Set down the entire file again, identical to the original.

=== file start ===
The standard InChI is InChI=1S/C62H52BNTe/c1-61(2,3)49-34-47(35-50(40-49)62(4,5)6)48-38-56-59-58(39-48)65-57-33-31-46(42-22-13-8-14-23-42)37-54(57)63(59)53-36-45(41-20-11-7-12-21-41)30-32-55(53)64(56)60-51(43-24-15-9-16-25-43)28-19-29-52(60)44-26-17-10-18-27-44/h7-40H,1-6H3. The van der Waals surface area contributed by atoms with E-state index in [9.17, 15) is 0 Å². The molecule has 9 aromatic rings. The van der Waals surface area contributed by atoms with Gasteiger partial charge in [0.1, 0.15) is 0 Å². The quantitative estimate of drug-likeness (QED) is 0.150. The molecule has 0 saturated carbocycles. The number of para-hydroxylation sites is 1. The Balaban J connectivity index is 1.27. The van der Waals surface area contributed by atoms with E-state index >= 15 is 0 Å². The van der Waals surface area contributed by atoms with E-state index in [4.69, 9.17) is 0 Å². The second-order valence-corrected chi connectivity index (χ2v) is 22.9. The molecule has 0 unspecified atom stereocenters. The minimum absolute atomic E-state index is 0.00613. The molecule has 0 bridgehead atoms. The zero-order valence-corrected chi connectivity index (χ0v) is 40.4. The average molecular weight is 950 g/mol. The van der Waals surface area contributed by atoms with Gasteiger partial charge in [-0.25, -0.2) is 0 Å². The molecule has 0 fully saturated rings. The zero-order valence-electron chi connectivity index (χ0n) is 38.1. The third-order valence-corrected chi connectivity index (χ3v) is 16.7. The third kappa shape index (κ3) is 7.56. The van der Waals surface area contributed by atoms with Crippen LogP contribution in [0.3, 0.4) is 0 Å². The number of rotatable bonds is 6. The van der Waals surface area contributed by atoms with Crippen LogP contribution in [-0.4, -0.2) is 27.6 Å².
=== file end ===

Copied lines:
The standard InChI is InChI=1S/C62H52BNTe/c1-61(2,3)49-34-47(35-50(40-49)62(4,5)6)48-38-56-59-58(39-48)65-57-33-31-46(42-22-13-8-14-23-42)37-54(57)63(59)53-36-45(41-20-11-7-12-21-41)30-32-55(53)64(56)60-51(43-24-15-9-16-25-43)28-19-29-52(60)44-26-17-10-18-27-44/h7-40H,1-6H3. The van der Waals surface area contributed by atoms with E-state index in [9.17, 15) is 0 Å². The molecule has 9 aromatic rings. The van der Waals surface area contributed by atoms with Gasteiger partial charge in [0.1, 0.15) is 0 Å². The quantitative estimate of drug-likeness (QED) is 0.150. The molecule has 0 saturated carbocycles. The number of para-hydroxylation sites is 1. The Balaban J connectivity index is 1.27. The van der Waals surface area contributed by atoms with E-state index >= 15 is 0 Å². The van der Waals surface area contributed by atoms with E-state index in [4.69, 9.17) is 0 Å². The second-order valence-corrected chi connectivity index (χ2v) is 22.9. The molecule has 0 unspecified atom stereocenters. The minimum absolute atomic E-state index is 0.00613. The molecule has 0 bridgehead atoms. The zero-order valence-corrected chi connectivity index (χ0v) is 40.4. The average molecular weight is 950 g/mol. The van der Waals surface area contributed by atoms with Gasteiger partial charge in [-0.25, -0.2) is 0 Å². The molecule has 0 fully saturated rings. The zero-order valence-electron chi connectivity index (χ0n) is 38.1. The third-order valence-corrected chi connectivity index (χ3v) is 16.7. The third kappa shape index (κ3) is 7.56. The van der Waals surface area contributed by atoms with Crippen LogP contribution in [0.3, 0.4) is 0 Å². The number of rotatable bonds is 6. The van der Waals surface area contributed by atoms with Crippen LogP contribution in [-0.4, -0.2) is 27.6 Å².